Published on September 18, 2020

Essentia Health-St. Mary’s Medical Center receives prestigious cardiology award

Expert care at St. Mary’s Medical Center helps Grand Rapids woman survive severe heart attack

Essentia Health-St. Mary’s Medical Center has received the American College of Cardiology’s NCDR Chest Pain – MI Registry Platinum Performance Achievement Award for 2020. St. Mary’s Medical Center is one of only 140 hospitals nationwide to receive the honor.

The award recognizes St. Mary’s Medical Center’s success in implementing a higher standard of care for heart attack patients, as well as our strict adherence to clinical guidelines and recommendations as outlined by the American College of Cardiology/American Heart Association.

The Centers for Disease Control and Prevention estimates that almost 700,000 Americans suffer a heart attack each year.


If anyone can attest to the quality of cardiology care at St. Mary’s Medical Center, it’s Mona Warnke. The 57-year-old started sweating profusely about 15 minutes after she arrived to work the night shift at Northland Recovery Center in Grand Rapids on Sunday, May 24.
Mona was in the early stages of a severe heart attack that nearly took her life. The sweating began without warning and her condition progressively deteriorated. She was hardly alert when paramedics arrived.

“And that’s the last I remember until Tuesday (May 26) late afternoon or evening when I woke up at St. Mary’s — alive,” Mona recalled.

In between, she had been rushed to Grand Itasca Clinic & Hospital in Grand Rapids, then life-flighted to St. Mary’s Medical Center. Along the way, Mona became unresponsive. She didn’t have a pulse. The acidity of her blood fell to 6.98; the normal range is between 7.35-7.45. This, along with other metrics, suggested Mona may not survive.

At St. Mary’s Medical Center, she was treated by cardiologist Kalkidan Bishu. Dr. Bishu first placed a stent in Mona’s right coronary artery, which was 100% blocked, then her left anterior descending artery, which was 90% blocked. An intra-aortic balloon pump was installed through an artery in her leg to rest the heart during recovery.

A mere 34 minutes lapsed from the time Mona arrived at St. Mary’s Medical Center until the balloon was installed. Once she was in the cath lab, it took only 10 minutes for Dr. Bishu and his team to open the arteries and stop the heart attack.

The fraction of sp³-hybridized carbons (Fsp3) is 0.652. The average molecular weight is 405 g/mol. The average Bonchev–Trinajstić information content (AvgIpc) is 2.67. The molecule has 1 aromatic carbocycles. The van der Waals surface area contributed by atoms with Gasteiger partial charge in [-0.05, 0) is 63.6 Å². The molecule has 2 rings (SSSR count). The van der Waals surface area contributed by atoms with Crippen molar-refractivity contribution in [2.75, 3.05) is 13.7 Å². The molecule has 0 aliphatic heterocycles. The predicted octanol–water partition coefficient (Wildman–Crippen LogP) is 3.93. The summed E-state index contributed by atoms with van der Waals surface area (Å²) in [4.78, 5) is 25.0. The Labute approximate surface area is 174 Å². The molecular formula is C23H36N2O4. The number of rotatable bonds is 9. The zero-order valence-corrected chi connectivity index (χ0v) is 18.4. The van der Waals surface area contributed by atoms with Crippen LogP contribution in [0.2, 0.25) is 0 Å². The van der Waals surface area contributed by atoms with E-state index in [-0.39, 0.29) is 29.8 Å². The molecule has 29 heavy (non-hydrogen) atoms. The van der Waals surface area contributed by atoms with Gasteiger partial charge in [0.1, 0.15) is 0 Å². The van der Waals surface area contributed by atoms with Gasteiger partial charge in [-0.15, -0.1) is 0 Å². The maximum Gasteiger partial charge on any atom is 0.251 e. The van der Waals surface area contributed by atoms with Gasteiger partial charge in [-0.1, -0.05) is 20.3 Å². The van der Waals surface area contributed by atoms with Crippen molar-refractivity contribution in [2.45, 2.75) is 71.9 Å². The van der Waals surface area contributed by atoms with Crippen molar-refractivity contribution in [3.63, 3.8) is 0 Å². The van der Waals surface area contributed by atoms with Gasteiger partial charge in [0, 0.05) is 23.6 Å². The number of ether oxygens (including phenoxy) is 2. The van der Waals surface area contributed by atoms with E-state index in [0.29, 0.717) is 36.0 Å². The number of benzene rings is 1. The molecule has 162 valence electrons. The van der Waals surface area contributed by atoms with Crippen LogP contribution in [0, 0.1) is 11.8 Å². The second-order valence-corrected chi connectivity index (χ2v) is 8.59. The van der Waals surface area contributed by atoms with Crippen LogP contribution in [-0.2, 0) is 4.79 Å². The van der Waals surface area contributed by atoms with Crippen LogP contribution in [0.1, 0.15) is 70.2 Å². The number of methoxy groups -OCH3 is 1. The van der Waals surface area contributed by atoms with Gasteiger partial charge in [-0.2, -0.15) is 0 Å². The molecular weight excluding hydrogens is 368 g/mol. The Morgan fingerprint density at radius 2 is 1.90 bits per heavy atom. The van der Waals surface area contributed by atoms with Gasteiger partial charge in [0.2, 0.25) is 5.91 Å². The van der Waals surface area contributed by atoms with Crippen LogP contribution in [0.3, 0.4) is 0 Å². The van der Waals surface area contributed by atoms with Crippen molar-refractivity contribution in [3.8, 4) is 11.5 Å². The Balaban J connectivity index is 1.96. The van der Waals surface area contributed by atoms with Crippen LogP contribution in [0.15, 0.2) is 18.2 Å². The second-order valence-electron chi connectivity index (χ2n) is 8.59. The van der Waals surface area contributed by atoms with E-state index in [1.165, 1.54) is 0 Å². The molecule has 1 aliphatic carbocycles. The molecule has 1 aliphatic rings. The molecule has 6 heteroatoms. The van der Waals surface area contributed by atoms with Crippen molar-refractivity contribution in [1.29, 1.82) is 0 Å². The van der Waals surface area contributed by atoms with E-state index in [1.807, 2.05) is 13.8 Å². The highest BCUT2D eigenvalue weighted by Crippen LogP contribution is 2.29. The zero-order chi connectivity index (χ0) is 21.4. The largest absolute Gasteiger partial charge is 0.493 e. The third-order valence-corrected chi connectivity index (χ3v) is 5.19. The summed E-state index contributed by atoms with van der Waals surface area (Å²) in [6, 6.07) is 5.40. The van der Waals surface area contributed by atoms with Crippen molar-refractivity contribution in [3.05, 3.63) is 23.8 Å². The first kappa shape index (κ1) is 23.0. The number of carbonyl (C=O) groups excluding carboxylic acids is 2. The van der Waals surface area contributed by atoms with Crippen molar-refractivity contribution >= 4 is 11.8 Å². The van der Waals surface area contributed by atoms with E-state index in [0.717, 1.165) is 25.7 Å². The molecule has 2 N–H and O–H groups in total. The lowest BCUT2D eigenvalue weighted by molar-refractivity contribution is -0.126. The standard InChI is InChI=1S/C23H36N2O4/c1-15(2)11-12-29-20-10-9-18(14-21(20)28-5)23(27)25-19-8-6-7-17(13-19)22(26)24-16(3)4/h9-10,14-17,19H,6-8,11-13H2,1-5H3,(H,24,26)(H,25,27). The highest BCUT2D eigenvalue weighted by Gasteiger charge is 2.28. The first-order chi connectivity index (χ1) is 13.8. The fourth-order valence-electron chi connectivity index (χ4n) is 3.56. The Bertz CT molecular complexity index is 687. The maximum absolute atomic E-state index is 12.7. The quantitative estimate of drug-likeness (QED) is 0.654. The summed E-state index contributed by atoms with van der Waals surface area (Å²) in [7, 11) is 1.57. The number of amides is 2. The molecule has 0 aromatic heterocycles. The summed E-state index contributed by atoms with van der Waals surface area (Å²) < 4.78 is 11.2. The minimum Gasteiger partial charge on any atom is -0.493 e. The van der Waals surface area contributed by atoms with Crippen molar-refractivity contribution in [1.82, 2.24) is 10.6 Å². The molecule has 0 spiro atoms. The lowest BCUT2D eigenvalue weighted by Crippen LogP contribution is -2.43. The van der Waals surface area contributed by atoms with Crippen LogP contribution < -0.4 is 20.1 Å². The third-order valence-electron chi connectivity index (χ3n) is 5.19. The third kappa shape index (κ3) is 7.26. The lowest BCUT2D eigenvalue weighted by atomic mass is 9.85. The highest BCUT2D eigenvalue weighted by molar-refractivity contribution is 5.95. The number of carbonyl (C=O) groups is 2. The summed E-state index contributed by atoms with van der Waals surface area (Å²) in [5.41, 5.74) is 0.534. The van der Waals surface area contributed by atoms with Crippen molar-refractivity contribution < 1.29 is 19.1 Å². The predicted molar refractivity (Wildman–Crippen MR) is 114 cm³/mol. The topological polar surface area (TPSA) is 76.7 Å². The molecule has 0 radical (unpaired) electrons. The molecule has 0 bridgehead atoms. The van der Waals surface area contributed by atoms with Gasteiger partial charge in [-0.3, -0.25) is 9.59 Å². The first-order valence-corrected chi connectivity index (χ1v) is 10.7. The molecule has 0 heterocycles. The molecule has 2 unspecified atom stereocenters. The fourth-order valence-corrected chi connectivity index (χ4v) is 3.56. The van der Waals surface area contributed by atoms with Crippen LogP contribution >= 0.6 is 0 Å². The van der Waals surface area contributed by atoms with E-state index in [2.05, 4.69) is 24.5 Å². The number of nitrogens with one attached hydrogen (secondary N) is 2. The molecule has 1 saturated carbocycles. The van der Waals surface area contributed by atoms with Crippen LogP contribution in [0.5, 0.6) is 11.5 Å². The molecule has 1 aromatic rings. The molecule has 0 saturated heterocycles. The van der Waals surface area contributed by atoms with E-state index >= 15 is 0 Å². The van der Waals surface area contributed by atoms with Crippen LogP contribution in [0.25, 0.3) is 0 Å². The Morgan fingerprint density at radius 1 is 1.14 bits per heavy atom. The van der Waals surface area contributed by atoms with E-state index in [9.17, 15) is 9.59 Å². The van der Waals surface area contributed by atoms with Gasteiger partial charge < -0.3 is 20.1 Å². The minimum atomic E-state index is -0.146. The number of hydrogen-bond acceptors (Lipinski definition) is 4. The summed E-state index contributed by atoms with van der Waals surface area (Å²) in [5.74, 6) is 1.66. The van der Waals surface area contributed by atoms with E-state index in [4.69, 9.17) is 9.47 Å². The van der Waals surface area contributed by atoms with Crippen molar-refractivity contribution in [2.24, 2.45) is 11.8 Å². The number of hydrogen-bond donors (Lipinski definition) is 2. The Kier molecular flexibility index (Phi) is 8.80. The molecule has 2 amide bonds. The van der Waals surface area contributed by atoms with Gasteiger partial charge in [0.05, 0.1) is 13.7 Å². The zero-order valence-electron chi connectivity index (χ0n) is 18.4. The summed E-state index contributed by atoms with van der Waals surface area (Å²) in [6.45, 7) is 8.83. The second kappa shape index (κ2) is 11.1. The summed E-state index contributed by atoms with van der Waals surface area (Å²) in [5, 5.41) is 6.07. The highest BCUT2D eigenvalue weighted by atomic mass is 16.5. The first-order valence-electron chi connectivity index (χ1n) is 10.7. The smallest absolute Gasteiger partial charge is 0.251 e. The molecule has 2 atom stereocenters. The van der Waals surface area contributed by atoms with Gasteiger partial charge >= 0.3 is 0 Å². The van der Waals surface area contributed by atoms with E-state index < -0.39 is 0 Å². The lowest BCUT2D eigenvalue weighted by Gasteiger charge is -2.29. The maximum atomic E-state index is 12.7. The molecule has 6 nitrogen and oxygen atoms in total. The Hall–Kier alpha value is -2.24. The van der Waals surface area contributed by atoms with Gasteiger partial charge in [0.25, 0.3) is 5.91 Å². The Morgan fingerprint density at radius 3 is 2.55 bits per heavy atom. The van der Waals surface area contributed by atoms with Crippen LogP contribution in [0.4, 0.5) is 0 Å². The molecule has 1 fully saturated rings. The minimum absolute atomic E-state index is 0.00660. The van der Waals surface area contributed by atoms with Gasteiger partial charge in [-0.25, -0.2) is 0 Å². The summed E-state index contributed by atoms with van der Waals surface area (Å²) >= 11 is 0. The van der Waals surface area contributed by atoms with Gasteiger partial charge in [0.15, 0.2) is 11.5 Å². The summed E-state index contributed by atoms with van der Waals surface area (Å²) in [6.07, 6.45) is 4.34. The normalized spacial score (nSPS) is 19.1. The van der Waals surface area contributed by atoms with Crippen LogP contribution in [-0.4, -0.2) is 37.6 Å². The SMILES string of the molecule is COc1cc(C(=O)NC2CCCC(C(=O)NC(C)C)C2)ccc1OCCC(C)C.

“It’s a blessing to work with an inspired and engaged team of people committed to delivering excellent heart care,” Dr. Bishu said. “Mona’s outcome is made possible through the dedication of our regional STEMI (ST-Elevation Myocardial Infarction) program, including system coordinators, first responders, emergency room and dispatch team, cardiac catheterization team and inpatient providers, as well as the subsequent care in our regional heart centers and cardiac rehab program.”

Three and a half months later, Mona is back to work full-time and committed to a healthier lifestyle. She hasn’t smoked a cigarette since May 24 and is forcing herself to get ample sleep. Her family has a history of heart problems, but Mona experienced only minor chest pain prior to the heart attack.

Given how dire her situation was that night, she feels fortunate to be alive. Mona couldn’t say enough good things about the care she received, and was surprised by the sheer number of individuals involved. They never quit on her.

“I got a second chance and I can’t thank them enough for hanging in there and just working and working on me,” she said. “They never gave up on me, and they saved my life. It’s just great to be around, it really is, and I thank everyone from the bottom of my heart — literally.”

Because of COVID-19, Mona’s family was unable to visit her in the hospital. But, she says, “the doctors and nursing staff went above and beyond to keep everyone informed of my condition and progress.” That included calling Mona’s sister with updates and taking the time to answer any and all questions.

“This was deeply appreciated and will not be forgotten,” said Mona, who added that if her mom were still alive there would have been pans of homemade cinnamon rolls for everyone at Essentia.
Mona continues to rehab at the Essentia Health-Grand Rapids Clinic.
One sign of the remarkable progress she’s made: Her ejection fraction, which shows the percentage of blood leaving the heart each time it contracts, was 23% on May 25. Normal is considered 55% or higher. On Aug. 17, Mona’s ejection fraction was 56.5%.

“I feel good,” she says.

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